It can be hard to know if cancer treatment will affect your fertility or if it will return to normal after treatment. Even if you have a low chance of becoming infertile, you may be referred to a fertility doctor before you start cancer treatment. The Human Fertilisation and Embryology Authority (HFEA) has information about NHS and private fertility clinics.
The fertility doctor may advise you to store (bank) sperm. Freezing and storing sperm is a safe procedure that has been used for many years. You can store sperm if you have reached puberty and are producing sperm.
Your sperm can then be used in the future to help you and a partner try to have a baby. Your fertility doctor can talk to you about fertility treatments that may help in your situation. They will also offer you counselling or further support.
Most fertility clinics will see you before cancer treatment starts. But sometimes you may not have time to store sperm, as treatment needs to start straight away. It is usually not advised to store sperm after treatment starts. Your cancer doctor or specialist nurse can talk to you about this.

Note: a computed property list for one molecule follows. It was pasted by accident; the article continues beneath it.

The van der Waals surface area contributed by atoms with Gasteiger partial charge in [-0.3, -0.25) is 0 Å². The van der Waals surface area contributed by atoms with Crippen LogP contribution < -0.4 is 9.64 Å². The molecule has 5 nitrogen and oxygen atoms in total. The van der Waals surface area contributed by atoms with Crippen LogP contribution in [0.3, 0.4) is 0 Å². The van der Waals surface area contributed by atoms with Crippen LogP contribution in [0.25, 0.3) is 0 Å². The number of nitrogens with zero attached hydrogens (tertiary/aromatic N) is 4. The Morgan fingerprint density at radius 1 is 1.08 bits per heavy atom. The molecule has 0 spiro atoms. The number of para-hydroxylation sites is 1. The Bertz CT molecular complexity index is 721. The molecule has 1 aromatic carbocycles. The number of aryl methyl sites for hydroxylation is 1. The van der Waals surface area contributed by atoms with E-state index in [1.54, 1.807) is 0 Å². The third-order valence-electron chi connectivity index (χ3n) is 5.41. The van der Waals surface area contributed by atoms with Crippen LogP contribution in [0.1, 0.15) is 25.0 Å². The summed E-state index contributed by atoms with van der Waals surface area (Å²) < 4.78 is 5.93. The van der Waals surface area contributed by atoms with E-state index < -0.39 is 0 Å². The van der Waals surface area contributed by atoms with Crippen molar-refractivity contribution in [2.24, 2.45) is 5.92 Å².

Before sperm samples are stored, you will be asked to sign a consent form that explains how your sperm will be used. The staff at the fertility clinic will talk to you about this and explain your options.
You will have a blood test, to check for infectious diseases such as hepatitis and HIV. This is standard procedure for anyone storing sperm.
Usually, you provide semen samples by masturbation in a private room in the fertility clinic. If you have a partner, they can be with you. You may find this embarrassing but the fertility clinic staff will be very understanding and will try to put you at ease.
Sometimes, it may be possible to collect a sample at home and take it to the clinic. You will need to keep the sample warm and take it to the fertility clinic soon after producing it. You can talk to your nurse or doctor about this.
If possible, you will provide 2 or 3 samples over a week. But if you can only give one sample before cancer treatment starts, that may still be enough. Your fertility doctor or nurse will tell you how many samples you need to give. You are usually advised not to have sex or masturbate for a couple of days before collecting each sample. This allows more sperm to be collected.